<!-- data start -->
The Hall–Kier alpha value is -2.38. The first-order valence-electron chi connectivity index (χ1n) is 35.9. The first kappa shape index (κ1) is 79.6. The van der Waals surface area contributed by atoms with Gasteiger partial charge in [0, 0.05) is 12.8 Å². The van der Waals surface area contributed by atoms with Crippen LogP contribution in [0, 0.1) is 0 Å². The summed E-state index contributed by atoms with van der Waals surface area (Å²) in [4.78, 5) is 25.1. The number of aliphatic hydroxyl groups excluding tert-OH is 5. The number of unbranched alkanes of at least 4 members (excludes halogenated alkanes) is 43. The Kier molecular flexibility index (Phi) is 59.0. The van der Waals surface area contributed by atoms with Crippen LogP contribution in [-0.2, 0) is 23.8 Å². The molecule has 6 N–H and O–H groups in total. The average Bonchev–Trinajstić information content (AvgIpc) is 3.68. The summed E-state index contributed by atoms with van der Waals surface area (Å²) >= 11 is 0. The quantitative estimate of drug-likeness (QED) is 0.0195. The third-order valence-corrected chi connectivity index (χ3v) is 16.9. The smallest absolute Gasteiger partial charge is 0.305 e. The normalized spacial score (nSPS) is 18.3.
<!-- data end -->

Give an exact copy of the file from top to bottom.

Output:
The Hall–Kier alpha value is -2.38. The first-order valence-electron chi connectivity index (χ1n) is 35.9. The first kappa shape index (κ1) is 79.6. The van der Waals surface area contributed by atoms with Gasteiger partial charge in [0, 0.05) is 12.8 Å². The van der Waals surface area contributed by atoms with Crippen LogP contribution in [0, 0.1) is 0 Å². The summed E-state index contributed by atoms with van der Waals surface area (Å²) in [4.78, 5) is 25.1. The number of aliphatic hydroxyl groups excluding tert-OH is 5. The number of unbranched alkanes of at least 4 members (excludes halogenated alkanes) is 43. The Kier molecular flexibility index (Phi) is 59.0. The van der Waals surface area contributed by atoms with Crippen LogP contribution in [-0.2, 0) is 23.8 Å². The molecule has 6 N–H and O–H groups in total. The average Bonchev–Trinajstić information content (AvgIpc) is 3.68. The summed E-state index contributed by atoms with van der Waals surface area (Å²) >= 11 is 0. The quantitative estimate of drug-likeness (QED) is 0.0195. The third-order valence-corrected chi connectivity index (χ3v) is 16.9. The smallest absolute Gasteiger partial charge is 0.305 e. The normalized spacial score (nSPS) is 18.3.